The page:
3. Nicolas Vallois & Dorian Jullien, 2017. "Estimating Rationality in Economics: A History of Statistical Methods in Experimental Economics," GREDEG Working Papers 2017-20, Groupe de REcherche en Droit, Economie, Gestion (GREDEG CNRS), University of Nice Sophia Antipolis.
    4. Tom Engsted, 2009. "Statistical vs. Economic Significance in Economics and Econometrics: Further comments on McCloskey & Ziliak," CREATES Research Papers 2009-17, Department of Economics and Business Economics, Aarhus University.
    5. Thomas Mayer, 2012. "Ziliak and McCloskey's Criticisms of Significance Tests: An Assessment," Econ Journal Watch, Econ Journal Watch, vol. 9(3), pages 256-297, September.
    6. Nicolas Vallois & Dorian Jullien, 2017. "Estimating Rationality in Economics: A History of Statistical Methods in Experimental Economics," Working Papers halshs-01651070, HAL.
    7. Thomas Mayer, 2012. "Ziliak and McClosky?s Criticisms of Significance Tests: A Damage Assessment," Working Papers 126, University of California, Davis, Department of Economics.
    8. Deirdre N. McCloskey & Stephen T. Ziliak, 2012. "Statistical Significance in the New Tom and the Old Tom: A Reply to Thomas Mayer," Econ Journal Watch, Econ Journal Watch, vol. 9(3), pages 298-308, September.
    9. Thomas Mayer, 2013. "Reply to Deirdre McCloskey and Stephen Ziliak on Statistical Significance," Econ Journal Watch, Econ Journal Watch, vol. 10(1), pages 87-96, January.

  3. Perez, Stephen J. & Siegler, Mark V., 2006. "Agricultural and monetary shocks before the great depression: A graph-theoretic causal investigation," Journal of Macroeconomics, Elsevier, vol. 28(4), pages 720-736, December.

    Cited by:

    1. Jinjarak, Yothin & Sheffrin, Steven M., 2011. "Causality, real estate prices, and the current account," Journal of Macroeconomics, Elsevier, vol. 33(2), pages 233-246, June.
    2. Zahid ASGHAR & Tayyaba RAHAT, 2011. "Energy-Gdp Causal Relationship For Pakistan: A Graph Theoretic Approach," Applied Econometrics and International Development, Euro-American Association of Economic Development, vol. 11(1).

  4. Mark Siegler, 2005. "International growth and volatility in historical perspective," Applied Economics Letters, Taylor & Francis Journals, vol. 12(2), pages 67-71.

    Cited by:

    1. Valerie Cerra & Sweta C. Saxena, 2005. "Growth Dynamics: The Myth of Economic Recovery," Macroeconomics 0508008, University Library of Munich, Germany.
    2. Jones, Larry E. & Manuelli, Rodolfo E., 2005. "Neoclassical Models of Endogenous Growth: The Effects of Fiscal Policy, Innovation and Fluctuations," Handbook of Economic Growth,in: Philippe Aghion & Steven Durlauf (ed.), Handbook of Economic Growth, edition 1, volume 1, chapter 1, pages 13-65 Elsevier.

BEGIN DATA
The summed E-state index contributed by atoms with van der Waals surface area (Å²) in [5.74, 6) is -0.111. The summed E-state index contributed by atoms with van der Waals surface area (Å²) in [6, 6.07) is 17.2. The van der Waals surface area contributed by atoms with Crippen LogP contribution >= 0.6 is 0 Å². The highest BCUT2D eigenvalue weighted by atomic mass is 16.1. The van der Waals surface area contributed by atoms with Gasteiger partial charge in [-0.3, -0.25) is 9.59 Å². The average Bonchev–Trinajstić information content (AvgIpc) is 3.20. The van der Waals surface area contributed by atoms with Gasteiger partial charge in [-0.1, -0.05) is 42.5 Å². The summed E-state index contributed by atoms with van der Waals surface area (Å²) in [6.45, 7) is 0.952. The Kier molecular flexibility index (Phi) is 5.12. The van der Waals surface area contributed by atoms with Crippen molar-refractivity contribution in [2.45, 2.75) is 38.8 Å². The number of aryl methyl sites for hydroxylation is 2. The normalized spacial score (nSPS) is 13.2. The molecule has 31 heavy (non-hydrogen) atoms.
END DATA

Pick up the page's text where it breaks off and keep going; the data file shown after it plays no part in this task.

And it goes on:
3. Ghulam MOHEY-UD-DIN* & Muhammad Wasif SIDDIQI**, 2017. "GDP FLUCTUATIONS AND LONG-RUN ECONOMIC GROWTH: A Study of Selected South Asian Countries," Pakistan Journal of Applied Economics, Applied Economics Research Centre, vol. 27(1), pages 41-66.

  5. Siegler, Mark V. & Van Gaasbeck, Kristin A., 2005. "From the Great Depression to the Great Inflation: Path dependence and monetary policy," Journal of Economics and Business, Elsevier, vol. 57(5), pages 375-387.

    Cited by:

    1. Antoni Estevadeordal & Alan M. Taylor, 2008. "Is the Washington Consensus Dead? Growth, Openness, and the Great Liberalization, 1970s-2000s," NBER Working Papers 14264, National Bureau of Economic Research, Inc.

  6. Erick Eschker & Stephen Perez & Mark Siegler, 2004. "The NBA and the influx of international basketball players," Applied Economics, Taylor & Francis Journals, vol. 36(10), pages 1009-1020.

    Cited by:

    1. Hisahiro Naito & Yu Takagi, 2016. "Is Racial Salary Discrimination Disappearing in the NBA? Evidence from Data during 1985-2015," Tsukuba Economics Working Papers 2016-001, Economics, Graduate School of Humanities and Social Sciences, University of Tsukuba.
    2. Igan, Deniz & Pinheiro, Marcelo & Smith, John, 2015. "A study of a market anomaly: “White Men Can’t Jump”, but would you bet on it?," Journal of Economic Behavior & Organization, Elsevier, vol. 113(C), pages 13-25.
    3. Hisahiro Naito & Yu Takagi, 2017. "Is there A Positive Association between Increasing Salary Discrimination in the NBA and Unshrinking Racial Income Gap of White and Black Citizens ?," Tsukuba Economics Working Papers 2017-001, Economics, Graduate School of Humanities and Social Sciences, University of Tsukuba.
    4. Ryan M. Rodenberg & Jun Woo Kim, 2011. "Precocity and labor market outcomes: Evidence from professional basketball," Economics Bulletin, AccessEcon, vol. 31(3), pages 2185-2190.